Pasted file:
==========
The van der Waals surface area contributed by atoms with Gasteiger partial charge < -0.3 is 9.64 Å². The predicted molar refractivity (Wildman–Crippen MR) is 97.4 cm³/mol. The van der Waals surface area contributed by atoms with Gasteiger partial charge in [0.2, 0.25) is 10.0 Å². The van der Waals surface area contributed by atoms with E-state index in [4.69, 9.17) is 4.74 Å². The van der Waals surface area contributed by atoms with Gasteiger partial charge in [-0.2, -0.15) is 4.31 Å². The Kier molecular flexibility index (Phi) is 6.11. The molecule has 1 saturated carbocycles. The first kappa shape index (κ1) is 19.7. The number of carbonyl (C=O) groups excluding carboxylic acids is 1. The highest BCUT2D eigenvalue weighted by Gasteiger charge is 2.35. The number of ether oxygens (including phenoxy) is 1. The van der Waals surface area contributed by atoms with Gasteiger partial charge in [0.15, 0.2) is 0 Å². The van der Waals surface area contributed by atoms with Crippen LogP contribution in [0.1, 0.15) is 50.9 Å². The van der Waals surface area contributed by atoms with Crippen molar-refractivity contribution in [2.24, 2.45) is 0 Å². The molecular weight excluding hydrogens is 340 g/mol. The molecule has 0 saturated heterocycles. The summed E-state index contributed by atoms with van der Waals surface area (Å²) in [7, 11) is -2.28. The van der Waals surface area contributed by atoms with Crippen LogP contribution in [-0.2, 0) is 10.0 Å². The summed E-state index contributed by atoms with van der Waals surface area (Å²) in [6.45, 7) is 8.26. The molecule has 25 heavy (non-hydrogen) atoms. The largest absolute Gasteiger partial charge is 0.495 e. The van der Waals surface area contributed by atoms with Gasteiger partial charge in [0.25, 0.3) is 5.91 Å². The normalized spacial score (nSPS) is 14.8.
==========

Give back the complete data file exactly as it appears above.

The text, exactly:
The van der Waals surface area contributed by atoms with Gasteiger partial charge < -0.3 is 9.64 Å². The predicted molar refractivity (Wildman–Crippen MR) is 97.4 cm³/mol. The van der Waals surface area contributed by atoms with Gasteiger partial charge in [0.2, 0.25) is 10.0 Å². The van der Waals surface area contributed by atoms with E-state index in [4.69, 9.17) is 4.74 Å². The van der Waals surface area contributed by atoms with Gasteiger partial charge in [-0.2, -0.15) is 4.31 Å². The Kier molecular flexibility index (Phi) is 6.11. The molecule has 1 saturated carbocycles. The first kappa shape index (κ1) is 19.7. The number of carbonyl (C=O) groups excluding carboxylic acids is 1. The highest BCUT2D eigenvalue weighted by Gasteiger charge is 2.35. The number of ether oxygens (including phenoxy) is 1. The van der Waals surface area contributed by atoms with Gasteiger partial charge in [0.15, 0.2) is 0 Å². The van der Waals surface area contributed by atoms with Crippen LogP contribution in [0.1, 0.15) is 50.9 Å². The van der Waals surface area contributed by atoms with Crippen molar-refractivity contribution in [2.24, 2.45) is 0 Å². The molecular weight excluding hydrogens is 340 g/mol. The molecule has 0 saturated heterocycles. The summed E-state index contributed by atoms with van der Waals surface area (Å²) in [7, 11) is -2.28. The van der Waals surface area contributed by atoms with Crippen LogP contribution in [-0.2, 0) is 10.0 Å². The summed E-state index contributed by atoms with van der Waals surface area (Å²) in [6.45, 7) is 8.26. The molecule has 25 heavy (non-hydrogen) atoms. The largest absolute Gasteiger partial charge is 0.495 e. The van der Waals surface area contributed by atoms with Gasteiger partial charge in [0.25, 0.3) is 5.91 Å². The normalized spacial score (nSPS) is 14.8.